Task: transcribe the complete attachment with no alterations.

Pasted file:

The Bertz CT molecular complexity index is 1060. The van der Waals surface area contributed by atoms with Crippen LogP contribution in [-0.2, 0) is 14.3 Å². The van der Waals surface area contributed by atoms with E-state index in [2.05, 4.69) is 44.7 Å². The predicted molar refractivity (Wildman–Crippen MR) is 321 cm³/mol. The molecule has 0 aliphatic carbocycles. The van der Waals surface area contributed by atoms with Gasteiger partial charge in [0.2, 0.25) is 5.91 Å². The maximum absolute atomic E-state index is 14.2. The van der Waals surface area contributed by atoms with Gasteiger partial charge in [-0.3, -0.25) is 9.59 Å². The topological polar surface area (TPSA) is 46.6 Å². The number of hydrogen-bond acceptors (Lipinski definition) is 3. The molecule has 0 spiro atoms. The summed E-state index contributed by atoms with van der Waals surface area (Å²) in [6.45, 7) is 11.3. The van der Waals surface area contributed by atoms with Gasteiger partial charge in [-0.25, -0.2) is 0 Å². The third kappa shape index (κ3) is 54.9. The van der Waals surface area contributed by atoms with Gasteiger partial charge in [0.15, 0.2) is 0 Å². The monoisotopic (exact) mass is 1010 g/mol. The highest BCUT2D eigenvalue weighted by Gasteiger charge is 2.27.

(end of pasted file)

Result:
The Bertz CT molecular complexity index is 1060. The van der Waals surface area contributed by atoms with Crippen LogP contribution in [-0.2, 0) is 14.3 Å². The van der Waals surface area contributed by atoms with E-state index in [2.05, 4.69) is 44.7 Å². The predicted molar refractivity (Wildman–Crippen MR) is 321 cm³/mol. The molecule has 0 aliphatic carbocycles. The van der Waals surface area contributed by atoms with Gasteiger partial charge in [0.2, 0.25) is 5.91 Å². The maximum absolute atomic E-state index is 14.2. The van der Waals surface area contributed by atoms with Gasteiger partial charge in [-0.3, -0.25) is 9.59 Å². The topological polar surface area (TPSA) is 46.6 Å². The number of hydrogen-bond acceptors (Lipinski definition) is 3. The molecule has 0 spiro atoms. The summed E-state index contributed by atoms with van der Waals surface area (Å²) in [6.45, 7) is 11.3. The van der Waals surface area contributed by atoms with Gasteiger partial charge in [-0.25, -0.2) is 0 Å². The third kappa shape index (κ3) is 54.9. The van der Waals surface area contributed by atoms with Gasteiger partial charge in [0.15, 0.2) is 0 Å². The monoisotopic (exact) mass is 1010 g/mol. The highest BCUT2D eigenvalue weighted by Gasteiger charge is 2.27.